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OPINION: Why Italy can't fill its summer tourism jobs

Silvia Marchetti
Silvia Marchetti - [email protected]
OPINION: Why Italy can't fill its summer tourism jobs
An outdoor restaurant on a beach in Fregene near Rome. Italy's many private beach clubs often struggle to find summer staff in Italy and recruit from overseas. (Photo by Tiziana FABI / AFP)

Every year, Italian newspapers feature business owners' complaints that they can't fill thousands of summer job vacancies. Silvia Marchetti looks at why Italy has this perennial problem - and whether there's any solution.


Summer begins and each year it’s always the same problem: there’s a shortage of seasonal workers in the tourism industry.

Young people in particular don’t want to take up temporary jobs as hotel bartenders, waiters, cooks or beach lifeguards. Even if unemployed, they prefer to give up any potential temporary income. I’ve always asked myself how they could afford to.

READ ALSO: The jobs in Italy that are most in demand in 2023

Then again, who could blame them? Young summer workers often get paid €600 per month to work six days per week, sometimes even seven, without even one day off for three months in a row, throughout the whole of summer.

I once met a girl who had been working as an assistant to a hairdresser in Palermo for 100 euros per month, for six hours each weekday. When she told me I almost fell off my chair in shock.

I often happen to overhear teenagers chatting at the beach. The only job they want is a permanent 'posto fisso' contract with paid sickness leave and pension, they won’t accept anything else. Better to stay at home with mamma and nonna, under the family roof where everything - from food to bills - is paid for.

So to me it comes as no surprise that Italy has such a high unemployment rate for young people more broadly. We have the highest 'NEET' (not in employment, education, or training) figure in the European Union.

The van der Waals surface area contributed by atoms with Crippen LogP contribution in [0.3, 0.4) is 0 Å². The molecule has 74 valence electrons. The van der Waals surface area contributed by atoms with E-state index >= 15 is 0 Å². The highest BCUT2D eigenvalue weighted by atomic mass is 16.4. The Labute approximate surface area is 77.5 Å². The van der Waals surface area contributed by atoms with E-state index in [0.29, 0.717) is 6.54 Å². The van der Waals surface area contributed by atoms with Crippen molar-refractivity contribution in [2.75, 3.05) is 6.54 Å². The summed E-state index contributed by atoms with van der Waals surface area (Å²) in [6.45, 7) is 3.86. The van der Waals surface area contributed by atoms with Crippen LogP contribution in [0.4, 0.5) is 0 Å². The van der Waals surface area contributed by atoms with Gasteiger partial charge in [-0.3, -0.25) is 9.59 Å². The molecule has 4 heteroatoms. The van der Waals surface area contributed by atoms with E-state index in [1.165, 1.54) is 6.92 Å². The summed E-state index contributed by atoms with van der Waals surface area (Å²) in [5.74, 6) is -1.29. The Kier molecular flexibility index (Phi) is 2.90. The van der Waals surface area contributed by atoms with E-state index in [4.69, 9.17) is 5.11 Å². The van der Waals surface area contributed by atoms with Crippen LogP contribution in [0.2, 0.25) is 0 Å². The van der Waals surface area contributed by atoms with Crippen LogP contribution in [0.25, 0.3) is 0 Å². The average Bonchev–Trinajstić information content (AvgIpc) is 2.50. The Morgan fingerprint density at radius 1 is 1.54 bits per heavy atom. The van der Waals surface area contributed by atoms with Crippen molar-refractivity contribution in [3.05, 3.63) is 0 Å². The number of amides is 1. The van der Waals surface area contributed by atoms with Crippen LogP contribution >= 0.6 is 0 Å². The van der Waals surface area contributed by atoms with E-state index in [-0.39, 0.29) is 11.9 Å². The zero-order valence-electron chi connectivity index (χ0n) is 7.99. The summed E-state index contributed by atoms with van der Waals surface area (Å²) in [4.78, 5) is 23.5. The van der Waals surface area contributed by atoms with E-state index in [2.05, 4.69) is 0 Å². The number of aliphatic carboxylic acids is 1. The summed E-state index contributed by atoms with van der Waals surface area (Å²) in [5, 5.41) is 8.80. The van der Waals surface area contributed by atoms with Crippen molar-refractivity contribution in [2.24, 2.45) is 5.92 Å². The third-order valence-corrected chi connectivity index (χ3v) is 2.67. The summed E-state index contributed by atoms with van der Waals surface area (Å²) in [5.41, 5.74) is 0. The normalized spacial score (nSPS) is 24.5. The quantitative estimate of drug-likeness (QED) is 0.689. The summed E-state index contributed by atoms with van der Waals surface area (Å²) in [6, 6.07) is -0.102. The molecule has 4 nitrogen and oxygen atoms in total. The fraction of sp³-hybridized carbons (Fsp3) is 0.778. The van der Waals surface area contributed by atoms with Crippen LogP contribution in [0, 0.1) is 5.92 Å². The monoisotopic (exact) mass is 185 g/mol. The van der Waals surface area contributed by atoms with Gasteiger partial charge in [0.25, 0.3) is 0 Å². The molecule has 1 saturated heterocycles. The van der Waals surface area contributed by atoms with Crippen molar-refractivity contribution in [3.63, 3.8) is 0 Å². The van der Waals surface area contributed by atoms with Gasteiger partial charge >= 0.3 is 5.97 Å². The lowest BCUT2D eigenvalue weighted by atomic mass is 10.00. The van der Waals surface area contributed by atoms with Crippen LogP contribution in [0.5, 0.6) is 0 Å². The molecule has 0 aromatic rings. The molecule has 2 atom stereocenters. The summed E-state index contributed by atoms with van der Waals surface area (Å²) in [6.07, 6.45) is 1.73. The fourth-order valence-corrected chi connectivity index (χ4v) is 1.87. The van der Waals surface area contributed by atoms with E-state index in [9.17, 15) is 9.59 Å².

According to the latest data from Eurostat in May, the Italian NEET generation is composed of 17.7 percent of young men and 20.5 percent women, slightly higher for the latter.


Other than preferring to stay living at home as long as possible because it’s extremely convenient, there is another key factor at play.

READ ALSO: Why Italian resorts are struggling to fill summer jobs

The truth is, many Italians often turn down certain jobs considered ‘low’ in status, like plumbers, fruit pickers, stonemasons, gardeners, and cleaners.

A few years ago I heard on TV that even pizzaioli - the traditional, centuries-old job - were lacking and that Egyptian bakers, among others, were stepping in to fill the void. I visited pizzerias in Rome to see for myself and in front of the open oven there really were Pakistani and Indian pizza chefs who made a delicious, real, thick Neapolitan margherita.

Working through the summer in Rome. Many hospitality staff in Italy complain of low wages and long working hours. (Photo by VINCENZO PINTO / AFP)

I had a friend back in high school who refused to work as a hotel concierge in a cute little rural agriturismo because it entailed traveling around the region to participate in tourism meetings and promote the resort. It would have been a job to kill for, but he didn’t want to leave his very jealous girlfriend behind, or his mamma who loved cooking him two meals a day.

Changing the usual Italian mentality would be tough, but I think there should be more incentives for seasonal workers, such as stable contracts that run throughout the year and could potentially relocate them to places or sectors in need of staff, depending on the workload and season. 


Young people dread that moment at the end of August when they’re told ‘ok, grazie e arrivederci’, and they’re back to square one having to look for another winter job. 


Instead, hotel staff from the Costiera Romagnola could be sent to pick lemons or kiwis in Piedmont during the autumn, and then switch back to working along the coast when the high-season summer months start again. Italy’s powerful trade unions could play a key role in pushing through specific seasonal contracts.

Solutions have been discussed by political parties and institutions, but then failed to bear fruit in the form of a specific nationwide law.

At this time of year, Italian newspapers are packed with interviews with business owners and farmers complaining about a lack of bartenders and fruit pickers, but it’s all just background noise. Nothing happens to change things, it’s like playing a broken record.

Every July, at the beach south of Rome, I meet yet another new lifeguard who starts the season really excited about his ‘Baywatch’ gig - but by the time it's the end of August, he’s half-sleeping underneath the sun umbrella. When September comes, and his three-month contract is about to end, he can barely be bothered to whistle reckless swimmers out of the waves.

If he knew he had work lined up as an apple farmer up north, would he be any more enthusiastic? Maybe not.



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